History Re-rediscovered: Hunterdon County Oaths of Abjuration and Fealty
In August of this past year the archives team was cataloging manuscripts from a backlog of unprocessed records found in the library office. We had set aside a small bundle of parchments, because we knew they were quite old and most likely important documents. When we unrolled and examined them, we were astonished to discover that these are very important parchments, indeed.
We discovered two related documents: Oaths of Abjuration and Fealty, from 1744-1758. In those days, any person who was elected to or appointed to a public office had to swear (or affirm, if they were a Quaker) to two different but related oaths. The first is an Oath of Abjuration, in which the person who signs swears (or affirms) that they reject the teachings and authority of the Catholic Church in Rome and the Pope. This is a paraphrase, of course; the actual oath is quite fascinating and highly detailed in its utter rejection of Catholic Catechism. The other oath, signed in conjunction with the first, is an Oath of Fealty where the person signs (or affirms) that they owe their allegiance to George II, King of England, and that they reject the claims of the Pretender King James III or again, the authority of the Pope and Church in Rome.
Each official signed each document when they took their office. Also, the same documents of signatures were used for a period of at least 14 years; additional sheets of parchments were sewn to the bottom of the last as more room was required. The result is a veritable list of signatures of “who’s who” in mid-17th century Hunterdon County. At this time, the county stretched from Trenton (the Assunpink Creek) in the south to the ancient border with Sussex in the north, so this list is more extensive than you may think. It includes the signature of at least one Signer (John Hart), and many other people who came to prominence in the revolutionary times or were the fathers of those who did.
Unfortunately, the parchments do show some signs of their age. There are areas where the writing has faded, or is covered with dirt, and at some point in the distant past a mouse must have gotten to them. Fortunately, the documents are almost mirrors of each other, with the same signatures in roughly the same places on each document, so what is damaged on one is usually intact on the other.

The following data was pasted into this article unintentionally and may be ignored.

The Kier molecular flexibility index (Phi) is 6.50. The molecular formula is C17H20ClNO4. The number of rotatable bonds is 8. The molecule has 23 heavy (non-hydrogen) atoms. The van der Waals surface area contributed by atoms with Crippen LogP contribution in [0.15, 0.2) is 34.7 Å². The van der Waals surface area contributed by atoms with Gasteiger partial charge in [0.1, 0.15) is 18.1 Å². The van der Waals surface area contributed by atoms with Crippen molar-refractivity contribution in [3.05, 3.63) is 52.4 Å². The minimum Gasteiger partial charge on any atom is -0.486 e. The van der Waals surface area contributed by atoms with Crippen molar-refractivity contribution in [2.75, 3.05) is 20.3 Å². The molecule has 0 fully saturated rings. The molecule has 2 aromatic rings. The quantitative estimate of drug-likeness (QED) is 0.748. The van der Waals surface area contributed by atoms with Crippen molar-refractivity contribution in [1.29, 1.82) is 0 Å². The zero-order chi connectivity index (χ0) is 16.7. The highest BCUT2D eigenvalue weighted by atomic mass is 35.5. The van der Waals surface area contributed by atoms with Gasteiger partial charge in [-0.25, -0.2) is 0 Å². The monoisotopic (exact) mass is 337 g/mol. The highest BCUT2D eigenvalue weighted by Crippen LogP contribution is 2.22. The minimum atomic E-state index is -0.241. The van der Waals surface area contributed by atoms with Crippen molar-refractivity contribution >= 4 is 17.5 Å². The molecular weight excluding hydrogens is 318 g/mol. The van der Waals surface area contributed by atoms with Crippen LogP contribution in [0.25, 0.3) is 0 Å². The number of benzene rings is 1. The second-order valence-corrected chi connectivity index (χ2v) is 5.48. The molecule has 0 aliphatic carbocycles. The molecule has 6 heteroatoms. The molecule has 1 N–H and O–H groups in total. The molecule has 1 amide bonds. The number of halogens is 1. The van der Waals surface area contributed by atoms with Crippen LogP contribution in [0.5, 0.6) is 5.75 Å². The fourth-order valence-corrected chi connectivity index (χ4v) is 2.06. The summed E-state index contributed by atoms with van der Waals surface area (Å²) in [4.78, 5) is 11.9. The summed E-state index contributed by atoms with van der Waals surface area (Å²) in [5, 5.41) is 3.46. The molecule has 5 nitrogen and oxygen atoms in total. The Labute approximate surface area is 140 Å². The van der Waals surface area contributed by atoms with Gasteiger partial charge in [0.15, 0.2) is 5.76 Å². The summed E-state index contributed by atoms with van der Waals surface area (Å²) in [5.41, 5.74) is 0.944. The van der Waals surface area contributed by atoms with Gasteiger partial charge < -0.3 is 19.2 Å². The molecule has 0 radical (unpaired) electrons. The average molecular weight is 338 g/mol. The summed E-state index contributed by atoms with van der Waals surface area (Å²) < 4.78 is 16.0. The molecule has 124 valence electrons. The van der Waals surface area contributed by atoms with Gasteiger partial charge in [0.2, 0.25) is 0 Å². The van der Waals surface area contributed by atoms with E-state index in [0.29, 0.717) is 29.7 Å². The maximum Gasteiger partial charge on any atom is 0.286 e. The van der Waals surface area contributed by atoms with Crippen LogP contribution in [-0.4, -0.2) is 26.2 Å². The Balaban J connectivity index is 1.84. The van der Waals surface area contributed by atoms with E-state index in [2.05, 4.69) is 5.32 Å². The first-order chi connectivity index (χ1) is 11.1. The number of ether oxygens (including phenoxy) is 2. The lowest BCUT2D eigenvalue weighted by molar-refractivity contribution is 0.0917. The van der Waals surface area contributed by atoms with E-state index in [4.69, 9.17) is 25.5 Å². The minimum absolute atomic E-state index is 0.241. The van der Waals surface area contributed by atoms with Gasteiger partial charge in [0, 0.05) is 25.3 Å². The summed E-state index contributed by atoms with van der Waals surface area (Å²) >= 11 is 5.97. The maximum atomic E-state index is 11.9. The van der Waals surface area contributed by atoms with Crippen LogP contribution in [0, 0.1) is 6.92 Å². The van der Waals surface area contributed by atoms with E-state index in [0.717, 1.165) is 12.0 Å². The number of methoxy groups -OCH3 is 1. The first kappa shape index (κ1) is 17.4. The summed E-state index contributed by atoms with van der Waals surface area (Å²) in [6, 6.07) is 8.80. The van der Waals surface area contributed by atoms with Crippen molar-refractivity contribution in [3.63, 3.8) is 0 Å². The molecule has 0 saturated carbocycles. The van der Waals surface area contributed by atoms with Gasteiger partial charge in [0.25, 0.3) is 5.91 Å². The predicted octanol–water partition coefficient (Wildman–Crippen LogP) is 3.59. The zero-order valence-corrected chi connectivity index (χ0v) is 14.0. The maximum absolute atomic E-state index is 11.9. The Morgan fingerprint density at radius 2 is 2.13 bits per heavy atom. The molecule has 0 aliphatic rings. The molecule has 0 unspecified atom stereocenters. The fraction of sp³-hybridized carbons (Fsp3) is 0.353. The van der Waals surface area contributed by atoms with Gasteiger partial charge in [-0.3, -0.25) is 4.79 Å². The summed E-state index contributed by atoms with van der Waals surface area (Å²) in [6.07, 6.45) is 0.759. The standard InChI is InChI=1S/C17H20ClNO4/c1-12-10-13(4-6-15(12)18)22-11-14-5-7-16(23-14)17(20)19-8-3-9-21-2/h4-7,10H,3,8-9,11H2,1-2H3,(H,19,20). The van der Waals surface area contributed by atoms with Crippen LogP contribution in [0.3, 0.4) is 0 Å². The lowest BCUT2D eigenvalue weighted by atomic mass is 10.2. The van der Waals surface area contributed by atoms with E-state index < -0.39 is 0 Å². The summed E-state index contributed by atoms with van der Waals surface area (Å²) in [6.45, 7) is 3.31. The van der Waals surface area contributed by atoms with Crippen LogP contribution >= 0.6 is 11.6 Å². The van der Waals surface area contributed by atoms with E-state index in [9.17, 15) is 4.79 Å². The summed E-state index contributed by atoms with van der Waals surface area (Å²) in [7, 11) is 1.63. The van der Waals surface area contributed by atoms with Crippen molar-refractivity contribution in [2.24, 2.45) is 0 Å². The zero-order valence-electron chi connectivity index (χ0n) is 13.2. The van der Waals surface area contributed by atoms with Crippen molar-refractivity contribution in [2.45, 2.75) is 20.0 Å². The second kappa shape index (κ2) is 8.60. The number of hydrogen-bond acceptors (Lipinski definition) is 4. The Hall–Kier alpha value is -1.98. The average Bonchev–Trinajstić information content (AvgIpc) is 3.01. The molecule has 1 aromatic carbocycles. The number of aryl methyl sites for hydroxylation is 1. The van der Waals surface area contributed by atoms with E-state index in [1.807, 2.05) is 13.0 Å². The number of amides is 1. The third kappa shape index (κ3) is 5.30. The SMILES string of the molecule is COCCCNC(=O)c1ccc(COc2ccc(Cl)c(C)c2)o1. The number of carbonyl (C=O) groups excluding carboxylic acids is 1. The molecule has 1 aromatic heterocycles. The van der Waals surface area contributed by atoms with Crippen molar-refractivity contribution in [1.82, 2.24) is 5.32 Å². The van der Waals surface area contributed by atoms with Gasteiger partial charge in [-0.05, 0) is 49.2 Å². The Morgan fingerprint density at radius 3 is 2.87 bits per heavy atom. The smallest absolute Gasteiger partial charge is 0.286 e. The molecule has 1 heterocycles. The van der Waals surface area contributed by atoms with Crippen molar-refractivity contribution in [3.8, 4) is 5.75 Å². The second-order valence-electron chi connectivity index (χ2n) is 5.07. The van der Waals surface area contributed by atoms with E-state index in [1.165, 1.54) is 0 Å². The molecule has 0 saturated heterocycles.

The question remains, however, as to how did the Society come to be in possession of these documents? That question was answered by Mike Alfano, a Society member and library volunteer. After some research, Mike discovered a paper read before the Society by Elias Vosseller on September 7, 1901, and published in The Jerseyman: “An Interesting Find of Two Parchments Relating to Early New Jersey.” (Vol. 7, No. 4, Page 31, 1901)
In his address, Mr. Vosseller relates his discovery of these documents some weeks previous in the office of the County Clerk, “dusty, faded, stained, torn and mouse-eaten.” He was obviously impressed enough with the importance of the documents that he
obtained permission of the Clerk, A.R. Dilts, Esq., to take them out and make copies of them. Afterwards I read to him these copies and then asked him to allow the originals to be placed in the archives of our Society for care and safe keeping. This request he granted.
So, 115 years after Elias Vosseller discovered these amazing manuscripts in the Clerk’s office and had them transferred to our care, we have re-discovered them. The importance of these documents, both as items that preserve cultural history and as artifacts in and of their own right, is priceless. Immediately upon discovery, Pamlyn Bush, one of our library and archival volunteers, made a donation to the Society to cover the cost of a conservation report and treatment plan to be performed by the Conservation Center for Art and Historic Artifacts. The items have been delivered to Philadelphia and the process of Conservation has begun. Before delivery to Philadelphia, Bob Leith, one of our Trustees, assisted in performing an initial careful digital scanning of the oaths, and one of those is pictured here. It is our hope, of course, that some donor or donors will be willing to step forward and help to fund the cost of preservation treatment for these fantastic pieces of history. We will pursue that further upon receipt of the estimated cost of treatment. In the meanwhile, at least we can reassure Mr. Vosseller and Mr. Dilts that we have not proven unworthy of their trust.
(CLICK through the flipbook below for a closer look at the size of the document and the signatures)